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Thursday, November 6, 2008
Election Victory and a Dose of Reality
Posted by william Peace at 6:08 AM
PhD 1992 in anthropology Columbia University, I am interested in disability rights and bioethics.
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Your facts are NOT correct. The tax was 0.1% the first year, 0.2% the next year and continuing at 0.2% into perpetuity or until changed.
There is a national movement to end wait lists. The website is
Denver, Ugh, you are correct. My facts are indeed wrong. The website you refer to, Nowaitlist.net, is wonderful. I look forward to reading it in more depth. I appreciate the fact you took the time to point out my error.
You need to also correct your reference to the website, which is
You copied it incorrectly
I am the founder of NOEWAIT
Also, I thought you might be interested in knowing about my son, Tim Fox, who was (and is) totally paralyzed from the shoulders down in 1986 (21st birthday).
He is an attorney, graduate of Stanford Law School, specializing - with his wife and law partner, Amy Robertson - in class action large disability access lawsuits. KMart, Taco Bell, Burger King, Apple, etc.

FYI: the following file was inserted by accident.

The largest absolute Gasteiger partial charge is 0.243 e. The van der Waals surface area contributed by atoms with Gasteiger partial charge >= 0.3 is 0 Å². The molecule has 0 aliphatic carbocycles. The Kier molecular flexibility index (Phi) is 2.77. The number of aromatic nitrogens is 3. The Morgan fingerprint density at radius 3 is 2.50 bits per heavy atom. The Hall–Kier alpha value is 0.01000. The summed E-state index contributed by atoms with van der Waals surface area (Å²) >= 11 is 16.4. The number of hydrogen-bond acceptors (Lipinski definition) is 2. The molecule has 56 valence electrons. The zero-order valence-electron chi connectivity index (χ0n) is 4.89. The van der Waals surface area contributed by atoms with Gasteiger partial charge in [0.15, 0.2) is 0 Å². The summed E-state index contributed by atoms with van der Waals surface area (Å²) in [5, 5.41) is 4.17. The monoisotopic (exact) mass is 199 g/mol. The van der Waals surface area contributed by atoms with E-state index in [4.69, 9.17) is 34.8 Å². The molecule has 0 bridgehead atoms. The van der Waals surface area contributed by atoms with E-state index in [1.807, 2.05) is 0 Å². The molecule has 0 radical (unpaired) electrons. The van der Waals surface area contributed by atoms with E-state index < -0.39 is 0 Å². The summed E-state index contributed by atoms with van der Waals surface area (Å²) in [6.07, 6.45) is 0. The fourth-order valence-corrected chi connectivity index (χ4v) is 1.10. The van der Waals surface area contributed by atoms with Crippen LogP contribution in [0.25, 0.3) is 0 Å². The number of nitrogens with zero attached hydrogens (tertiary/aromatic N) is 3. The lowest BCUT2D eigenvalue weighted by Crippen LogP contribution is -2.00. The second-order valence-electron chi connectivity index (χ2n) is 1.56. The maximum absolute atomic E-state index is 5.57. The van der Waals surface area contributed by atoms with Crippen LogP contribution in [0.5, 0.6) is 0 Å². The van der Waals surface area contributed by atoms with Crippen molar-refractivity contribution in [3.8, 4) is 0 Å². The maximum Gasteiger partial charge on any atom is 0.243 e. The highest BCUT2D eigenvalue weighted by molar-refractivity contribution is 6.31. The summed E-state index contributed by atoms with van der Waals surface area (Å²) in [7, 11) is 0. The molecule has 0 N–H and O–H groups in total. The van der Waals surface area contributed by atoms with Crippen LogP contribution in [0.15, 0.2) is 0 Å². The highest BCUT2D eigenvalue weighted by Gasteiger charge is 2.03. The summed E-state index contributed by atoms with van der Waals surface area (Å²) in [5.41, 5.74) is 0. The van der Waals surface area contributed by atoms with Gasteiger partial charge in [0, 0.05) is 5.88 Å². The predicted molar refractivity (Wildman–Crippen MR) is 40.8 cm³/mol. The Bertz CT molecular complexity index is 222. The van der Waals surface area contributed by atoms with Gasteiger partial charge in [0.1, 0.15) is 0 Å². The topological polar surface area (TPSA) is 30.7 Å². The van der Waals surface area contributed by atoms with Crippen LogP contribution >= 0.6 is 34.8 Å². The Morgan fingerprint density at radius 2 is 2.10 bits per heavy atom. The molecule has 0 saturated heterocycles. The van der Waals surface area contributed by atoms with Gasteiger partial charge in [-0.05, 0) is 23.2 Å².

Oops - remove Apple - my bad - and replace with Cardtronics and E*TRADE Bank ATMs -- access for blind people
Denver, Not a good day for me. Two really basic mistakes. Thanks for the correction. That is great your son is a lawyer. Society needs to see more professional paralyzed people. There are times I feel like I am the only college level teacher that uses a wheelchair. I wonder if your son feels the same way in his field.
We have a good cadre of folks in wheelchairs who are attorneys or other professionals. Our center point is the Colorado Cross Disabilities Coalition ("nothing about us without us")an extremely activist and effective group. Some folks are:
Julie Reiskin, Exec Dir of CCDC, MSW
Kevin Williams, Attorney with the CCDC
Carrie Lucas, Attorney with the CCDC, mother of 3 adoptees, all with severe-profound disabilities
Julie Farrar, Activist
Laura Hershey, well-known international speaker and writer
A whole bunch of ADAPT folks, as their headquarters is here in Denver.
Quite a community of respected professionals.
Denver, When you write that there is a good cadre of wheelchair using lawyers and professional, are you referring to Denver in particular? It seems to me the city of Denver has been a wheelchair friendly place since the 1970s, a history I am sure you know quite well. And my characterization of Denver as a friendly place is due to the efforts of the people you mention and ADPT.
Based on my experience in New York City disabled professionals are severely under represented. Of course exceptions exist. In my field, academia, professors with disabilities are virtually non existent.
The Denver Metro Area